1. ## McDonald's french fries

Okay, I have no idea how to approach this problem. It is in a section all about standard distributions. But I don't understand what this problem has to do with standard distributions! This is from Devore seventh edition, chapter 4 problem 50:

In response to concerns about nutritional contents of fast foods. McDonald's has announced that it will use a new cooking oil for its french fries that will decrease substantially trans fatty acid levels and increase the amount of more benefiacial polyunsaturated fat. The company claims that 97 out of 100 people cannot detect a difference in taste between the new and old oils. Assuming that this figure is correct (as a long-run proportion), what is the approximate probability that in a random sample of 1000 individuals who have purchased fries at McDonald's.

a) At least 40 can taste the difference between the two oils?

b) At most 5% can taste the difference between the two oils?

Do I just multiply the figures by 10? Do I have to figure out mean, variance etc for the original problem and then standardize to fit the questions?

2. Originally Posted by oldguynewstudent
Okay, I have no idea how to approach this problem. It is in a section all about standard distributions. But I don't understand what this problem has to do with standard distributions! This is from Devore seventh edition, chapter 4 problem 50:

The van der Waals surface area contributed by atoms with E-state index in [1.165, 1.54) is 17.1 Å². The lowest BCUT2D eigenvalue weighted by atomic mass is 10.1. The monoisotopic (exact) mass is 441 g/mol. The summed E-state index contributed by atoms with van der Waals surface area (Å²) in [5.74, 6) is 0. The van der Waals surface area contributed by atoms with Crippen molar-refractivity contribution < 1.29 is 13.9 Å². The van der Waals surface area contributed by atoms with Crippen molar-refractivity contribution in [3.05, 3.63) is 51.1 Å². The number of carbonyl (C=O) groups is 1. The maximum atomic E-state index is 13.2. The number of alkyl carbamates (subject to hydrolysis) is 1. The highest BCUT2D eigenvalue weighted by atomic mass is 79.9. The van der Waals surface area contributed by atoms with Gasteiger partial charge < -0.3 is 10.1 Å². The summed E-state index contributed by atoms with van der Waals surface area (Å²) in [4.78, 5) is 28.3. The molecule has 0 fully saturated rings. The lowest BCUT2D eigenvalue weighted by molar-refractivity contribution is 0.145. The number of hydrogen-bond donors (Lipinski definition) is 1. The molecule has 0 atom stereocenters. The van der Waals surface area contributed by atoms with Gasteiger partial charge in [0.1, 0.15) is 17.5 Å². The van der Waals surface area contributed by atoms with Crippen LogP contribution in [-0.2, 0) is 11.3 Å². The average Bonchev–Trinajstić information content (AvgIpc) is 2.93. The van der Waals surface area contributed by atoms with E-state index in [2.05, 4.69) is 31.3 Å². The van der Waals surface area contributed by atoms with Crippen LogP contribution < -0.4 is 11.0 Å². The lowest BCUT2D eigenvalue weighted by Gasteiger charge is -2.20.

In response to concerns about nutritional contents of fast foods. McDonald's has announced that it will use a new cooking oil for its french fries that will decrease substantially trans fatty acid levels and increase the amount of more benefiacial polyunsaturated fat. The company claims that 97 out of 100 people cannot detect a difference in taste between the new and old oils. Assuming that this figure is correct (as a long-run proportion), what is the approximate probability that in a random sample of 1000 individuals who have purchased fries at McDonald's.

a) At least 40 can taste the difference between the two oils?

b) At most 5% can taste the difference between the two oils?

Do I just multiply the figures by 10? Do I have to figure out mean, variance etc for the original problem and then standardize to fit the questions?
Let X be the random variable 'number of people who can taste a difference'.

X ~ Binomial(n = 1000, p = 0.03)

Now you're probably expected to use the normal approximation to the binomial distribution to answer a) and b).

3. Originally Posted by mr fantastic
Let X be the random variable 'number of people who can taste a difference'.

X ~ Binomial(n = 1000, p = 0.03)

Now you're probably expected to use the normal approximation to the binomial distribution to answer a) and b).
Thanks Mr. Fantastic, I wasn't sure how to stretch the Binomial into an answer!

### in response to concerns ab

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